China cuts bank reserve requirement to spur economy amid trade war

Gladys Abbott
January 7, 2019

"We will maintain reasonable and sufficient liquidity, maintain reasonable growth in the scale of money and credit and social financing, stabilize macro-leverage, and seek internal and external balances", it said. But they note policy transmission difficulties faced by the central bank to boost credit for private and small firms - which are vital for economic growth and jobs.

The reserve requirement ratios are now 14.5% for large banks and 12.5% for smaller banks. "As a result, tight financial regulation and control of the real-estate sector is necessary".

The measures will also included targeted RRR cuts aimed at supporting small and private companies, Li was quoted as saying in a statement on the website of the Chinese government.

The annual Central Economic Work Conference set the monetary policy tone as prudent in 2019. In addition, the PBOC launched an innovative monetary policy tool called the targeted medium-term lending facility (TMLF) to provide stable funds to commercial banks.

The policy move was announced hours after Chinese Premier Li Keqiang told the central bank to make universal cuts of the ratio as part of Beijing's efforts to bolster economic growth having cut the RRR four times previous year. Zhang Yu, a research director at Huachuang Securities, thinks there could be an RRR cut in mid-January. Other factors, including banks' capital base and the volume of high-quality credit demand, are also important in influencing the credit growth pace in China.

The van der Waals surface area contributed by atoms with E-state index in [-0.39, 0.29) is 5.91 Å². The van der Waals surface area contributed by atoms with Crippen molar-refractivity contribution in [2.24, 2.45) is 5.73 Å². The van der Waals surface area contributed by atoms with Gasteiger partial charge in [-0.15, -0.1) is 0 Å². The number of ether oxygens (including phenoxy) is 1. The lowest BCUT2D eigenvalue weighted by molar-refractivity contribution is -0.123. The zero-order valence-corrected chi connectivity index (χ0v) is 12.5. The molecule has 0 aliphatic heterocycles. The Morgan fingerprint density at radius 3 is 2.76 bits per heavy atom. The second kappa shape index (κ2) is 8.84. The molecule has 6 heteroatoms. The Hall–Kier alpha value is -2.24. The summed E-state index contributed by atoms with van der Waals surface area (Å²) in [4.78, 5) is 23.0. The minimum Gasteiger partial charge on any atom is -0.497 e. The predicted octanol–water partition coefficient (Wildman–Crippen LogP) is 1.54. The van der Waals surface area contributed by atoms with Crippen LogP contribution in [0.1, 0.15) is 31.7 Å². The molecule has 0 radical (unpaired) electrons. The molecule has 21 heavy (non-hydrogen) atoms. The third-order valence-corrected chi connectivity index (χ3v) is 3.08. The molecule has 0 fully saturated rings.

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The order from Li to the central bank, which is part of the Chinese government, showcased Beijing's willingness to go further in policy easing to keep its economic growth on track. It also highlighted maintaining market liquidity at a reasonably ample level.

According to a survey released by the PBOC on Christmas Eve, in the fourth quarter 81.2pc of the participants from the banking sector said the current monetary policy is "appropriate", 4.1 percentage points higher than in the third quarter. "The central bank has been handing liquidity to the banks, but the banks are unwilling to lend".

But with the news, released on Wednesday evening, failing to specify an exact figure, the fact that estimations range from 400 billion yuan (US$58.27 billion) to as much as 700 billion yuan (US$101.97 billion) is seen to reduce the transparency of the policy, making it hard to calculate the exact effectiveness.

This article was originally produced and published by China Daily.

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